A few dozen fellow employees, friends and family members donned our Nuance Pride t-shirts, waved our pride flags, and proudly carried our banner as we worked our way from Boston’s Back Bay, through the South End, over to Beacon Hill, and down to City Hall Plaza.

On a side note, we marched right in front of the very talented Boston Gay Men’s Chorus who played a looped recording of their acapella cover songs to save their voices for weekend performances. (If you want to know the lyrics to “Last Friday Night” by Katy Perry, just ask.)

a.Dave Seuss from Nuance with friends and family at Boston Pride

Yours truly (second from left) with friends and family

I’ve been to Boston Pride about 25 times since moving to the area after college. Some years I’ve marched, some years I’ve cheered from the sidelines. While the LGBTQ community nudged closer and closer to the mainstream with milestones like legalized gay marriage, Boston Pride parades filled with night clubs and activists have made room for high schools and universities, religious organizations, sports teams, and companies like Nuance.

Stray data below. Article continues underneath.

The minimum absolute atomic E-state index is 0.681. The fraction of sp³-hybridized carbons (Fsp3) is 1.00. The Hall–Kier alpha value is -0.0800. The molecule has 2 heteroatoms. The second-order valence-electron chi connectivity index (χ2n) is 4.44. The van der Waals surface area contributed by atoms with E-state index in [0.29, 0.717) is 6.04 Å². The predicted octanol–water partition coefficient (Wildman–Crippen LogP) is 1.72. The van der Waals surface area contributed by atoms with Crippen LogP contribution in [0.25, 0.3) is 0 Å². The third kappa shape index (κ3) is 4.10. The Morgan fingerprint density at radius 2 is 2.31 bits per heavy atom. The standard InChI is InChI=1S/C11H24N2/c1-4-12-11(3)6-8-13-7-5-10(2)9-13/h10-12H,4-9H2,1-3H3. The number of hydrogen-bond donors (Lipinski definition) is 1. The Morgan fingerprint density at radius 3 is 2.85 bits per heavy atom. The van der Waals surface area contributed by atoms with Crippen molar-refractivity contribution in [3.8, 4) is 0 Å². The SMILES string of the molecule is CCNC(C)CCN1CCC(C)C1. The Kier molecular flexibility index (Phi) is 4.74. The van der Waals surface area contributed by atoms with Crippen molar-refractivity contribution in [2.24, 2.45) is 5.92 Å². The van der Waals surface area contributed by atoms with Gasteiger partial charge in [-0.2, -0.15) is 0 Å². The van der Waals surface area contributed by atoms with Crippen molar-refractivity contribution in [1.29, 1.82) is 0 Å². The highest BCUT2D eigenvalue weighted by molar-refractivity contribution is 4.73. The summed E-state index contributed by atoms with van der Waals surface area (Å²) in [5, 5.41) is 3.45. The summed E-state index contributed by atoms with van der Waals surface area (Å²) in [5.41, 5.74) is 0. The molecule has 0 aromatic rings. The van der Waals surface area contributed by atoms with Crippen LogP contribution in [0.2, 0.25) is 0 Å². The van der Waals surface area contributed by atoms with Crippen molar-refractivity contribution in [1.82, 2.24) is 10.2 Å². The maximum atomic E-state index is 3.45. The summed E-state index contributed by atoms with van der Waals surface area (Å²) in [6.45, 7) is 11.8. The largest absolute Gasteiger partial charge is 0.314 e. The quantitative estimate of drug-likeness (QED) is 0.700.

Nuance co-marshal Pepper Fee and wife April

My inspiring co-marshal Pepper and her wife, April

Before joining Nuance last summer, I had never worked for a company that participated in Boston Pride or any outside LGBTQ event for that matter. This year was different. I had my friends, family and colleagues along with me every step of the way. It was an exceptional feeling and made me proud of each and every one of them.

Next up, we’ll sponsor and participate in Montreal Pride in August. Given my grandfather grew up nearby I may very well make the five hour drive and celebrate my big gay Québécois authentic self… proudly.

 

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Within the ranks of the Nuance group marching in the Boston Pride parade